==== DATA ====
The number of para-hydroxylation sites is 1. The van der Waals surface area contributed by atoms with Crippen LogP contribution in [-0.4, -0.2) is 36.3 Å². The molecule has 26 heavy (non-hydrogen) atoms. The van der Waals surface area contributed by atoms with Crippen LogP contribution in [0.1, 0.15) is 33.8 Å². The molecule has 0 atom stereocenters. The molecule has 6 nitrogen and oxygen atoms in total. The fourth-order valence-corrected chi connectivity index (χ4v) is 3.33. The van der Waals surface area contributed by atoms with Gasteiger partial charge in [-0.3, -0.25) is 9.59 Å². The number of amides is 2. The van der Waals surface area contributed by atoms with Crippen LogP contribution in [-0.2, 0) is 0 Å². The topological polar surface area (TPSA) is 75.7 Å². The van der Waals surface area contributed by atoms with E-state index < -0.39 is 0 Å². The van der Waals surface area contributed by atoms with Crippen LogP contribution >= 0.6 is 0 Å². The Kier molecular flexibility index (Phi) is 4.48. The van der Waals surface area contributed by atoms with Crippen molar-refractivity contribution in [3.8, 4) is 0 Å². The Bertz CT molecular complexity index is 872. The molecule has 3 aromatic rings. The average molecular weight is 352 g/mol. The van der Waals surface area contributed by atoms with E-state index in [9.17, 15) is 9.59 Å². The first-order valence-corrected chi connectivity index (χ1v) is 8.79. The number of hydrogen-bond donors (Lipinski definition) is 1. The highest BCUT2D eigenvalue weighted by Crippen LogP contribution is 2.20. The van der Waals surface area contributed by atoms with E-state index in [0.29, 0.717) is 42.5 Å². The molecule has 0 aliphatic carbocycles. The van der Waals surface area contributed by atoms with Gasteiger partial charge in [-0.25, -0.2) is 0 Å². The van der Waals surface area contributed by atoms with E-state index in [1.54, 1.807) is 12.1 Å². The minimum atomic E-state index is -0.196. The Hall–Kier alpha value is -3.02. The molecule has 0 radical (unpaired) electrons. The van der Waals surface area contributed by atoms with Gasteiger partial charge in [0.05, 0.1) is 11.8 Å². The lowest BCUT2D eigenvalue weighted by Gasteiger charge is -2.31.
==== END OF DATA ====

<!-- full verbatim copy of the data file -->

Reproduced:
The number of para-hydroxylation sites is 1. The van der Waals surface area contributed by atoms with Crippen LogP contribution in [-0.4, -0.2) is 36.3 Å². The molecule has 26 heavy (non-hydrogen) atoms. The van der Waals surface area contributed by atoms with Crippen LogP contribution in [0.1, 0.15) is 33.8 Å². The molecule has 0 atom stereocenters. The molecule has 6 nitrogen and oxygen atoms in total. The fourth-order valence-corrected chi connectivity index (χ4v) is 3.33. The van der Waals surface area contributed by atoms with Gasteiger partial charge in [-0.3, -0.25) is 9.59 Å². The number of amides is 2. The van der Waals surface area contributed by atoms with Crippen LogP contribution in [-0.2, 0) is 0 Å². The topological polar surface area (TPSA) is 75.7 Å². The van der Waals surface area contributed by atoms with E-state index < -0.39 is 0 Å². The van der Waals surface area contributed by atoms with Crippen LogP contribution >= 0.6 is 0 Å². The Kier molecular flexibility index (Phi) is 4.48. The van der Waals surface area contributed by atoms with Crippen molar-refractivity contribution in [3.8, 4) is 0 Å². The Bertz CT molecular complexity index is 872. The molecule has 3 aromatic rings. The average molecular weight is 352 g/mol. The van der Waals surface area contributed by atoms with E-state index in [9.17, 15) is 9.59 Å². The first-order valence-corrected chi connectivity index (χ1v) is 8.79. The number of hydrogen-bond donors (Lipinski definition) is 1. The highest BCUT2D eigenvalue weighted by Crippen LogP contribution is 2.20. The van der Waals surface area contributed by atoms with E-state index in [0.29, 0.717) is 42.5 Å². The molecule has 0 aliphatic carbocycles. The van der Waals surface area contributed by atoms with Gasteiger partial charge in [-0.25, -0.2) is 0 Å². The van der Waals surface area contributed by atoms with E-state index in [1.54, 1.807) is 12.1 Å². The minimum atomic E-state index is -0.196. The Hall–Kier alpha value is -3.02. The molecule has 0 radical (unpaired) electrons. The van der Waals surface area contributed by atoms with Gasteiger partial charge in [0.05, 0.1) is 11.8 Å². The lowest BCUT2D eigenvalue weighted by Gasteiger charge is -2.31.